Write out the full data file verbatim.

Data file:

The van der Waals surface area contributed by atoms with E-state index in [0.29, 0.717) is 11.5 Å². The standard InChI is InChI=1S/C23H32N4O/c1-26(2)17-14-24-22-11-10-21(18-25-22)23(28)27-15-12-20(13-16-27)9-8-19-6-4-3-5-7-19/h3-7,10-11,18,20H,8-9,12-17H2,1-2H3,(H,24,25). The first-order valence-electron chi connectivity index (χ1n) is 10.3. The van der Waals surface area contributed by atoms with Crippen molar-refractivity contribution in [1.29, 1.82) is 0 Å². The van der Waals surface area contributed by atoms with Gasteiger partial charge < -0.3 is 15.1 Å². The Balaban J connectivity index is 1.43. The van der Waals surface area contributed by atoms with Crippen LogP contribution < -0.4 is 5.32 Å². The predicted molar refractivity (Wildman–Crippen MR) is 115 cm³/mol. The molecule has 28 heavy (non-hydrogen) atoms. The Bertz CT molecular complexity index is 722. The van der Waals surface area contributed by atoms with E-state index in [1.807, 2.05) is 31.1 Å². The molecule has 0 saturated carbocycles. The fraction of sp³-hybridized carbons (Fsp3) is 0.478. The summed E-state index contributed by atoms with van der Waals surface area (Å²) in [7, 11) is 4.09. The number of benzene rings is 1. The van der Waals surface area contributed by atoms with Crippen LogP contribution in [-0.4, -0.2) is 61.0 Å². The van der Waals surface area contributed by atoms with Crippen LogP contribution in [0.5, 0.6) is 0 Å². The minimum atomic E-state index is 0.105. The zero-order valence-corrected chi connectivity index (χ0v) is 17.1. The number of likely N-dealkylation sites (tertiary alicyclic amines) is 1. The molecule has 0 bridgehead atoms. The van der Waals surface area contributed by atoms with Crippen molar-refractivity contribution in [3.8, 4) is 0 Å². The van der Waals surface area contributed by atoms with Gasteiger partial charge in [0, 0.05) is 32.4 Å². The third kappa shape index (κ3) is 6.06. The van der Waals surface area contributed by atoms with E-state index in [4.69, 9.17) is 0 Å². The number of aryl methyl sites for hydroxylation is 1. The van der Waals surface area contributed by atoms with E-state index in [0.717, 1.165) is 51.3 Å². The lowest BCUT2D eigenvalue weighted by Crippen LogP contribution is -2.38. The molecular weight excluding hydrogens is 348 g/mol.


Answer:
The van der Waals surface area contributed by atoms with E-state index in [0.29, 0.717) is 11.5 Å². The standard InChI is InChI=1S/C23H32N4O/c1-26(2)17-14-24-22-11-10-21(18-25-22)23(28)27-15-12-20(13-16-27)9-8-19-6-4-3-5-7-19/h3-7,10-11,18,20H,8-9,12-17H2,1-2H3,(H,24,25). The first-order valence-electron chi connectivity index (χ1n) is 10.3. The van der Waals surface area contributed by atoms with Crippen molar-refractivity contribution in [1.29, 1.82) is 0 Å². The van der Waals surface area contributed by atoms with Gasteiger partial charge < -0.3 is 15.1 Å². The Balaban J connectivity index is 1.43. The van der Waals surface area contributed by atoms with Crippen LogP contribution < -0.4 is 5.32 Å². The predicted molar refractivity (Wildman–Crippen MR) is 115 cm³/mol. The molecule has 28 heavy (non-hydrogen) atoms. The Bertz CT molecular complexity index is 722. The van der Waals surface area contributed by atoms with E-state index in [1.807, 2.05) is 31.1 Å². The molecule has 0 saturated carbocycles. The fraction of sp³-hybridized carbons (Fsp3) is 0.478. The summed E-state index contributed by atoms with van der Waals surface area (Å²) in [7, 11) is 4.09. The number of benzene rings is 1. The van der Waals surface area contributed by atoms with Crippen LogP contribution in [-0.4, -0.2) is 61.0 Å². The van der Waals surface area contributed by atoms with Crippen LogP contribution in [0.5, 0.6) is 0 Å². The minimum atomic E-state index is 0.105. The zero-order valence-corrected chi connectivity index (χ0v) is 17.1. The number of likely N-dealkylation sites (tertiary alicyclic amines) is 1. The molecule has 0 bridgehead atoms. The van der Waals surface area contributed by atoms with Crippen molar-refractivity contribution in [3.8, 4) is 0 Å². The van der Waals surface area contributed by atoms with Gasteiger partial charge in [0, 0.05) is 32.4 Å². The third kappa shape index (κ3) is 6.06. The van der Waals surface area contributed by atoms with E-state index in [4.69, 9.17) is 0 Å². The number of aryl methyl sites for hydroxylation is 1. The van der Waals surface area contributed by atoms with E-state index in [0.717, 1.165) is 51.3 Å². The lowest BCUT2D eigenvalue weighted by Crippen LogP contribution is -2.38. The molecular weight excluding hydrogens is 348 g/mol.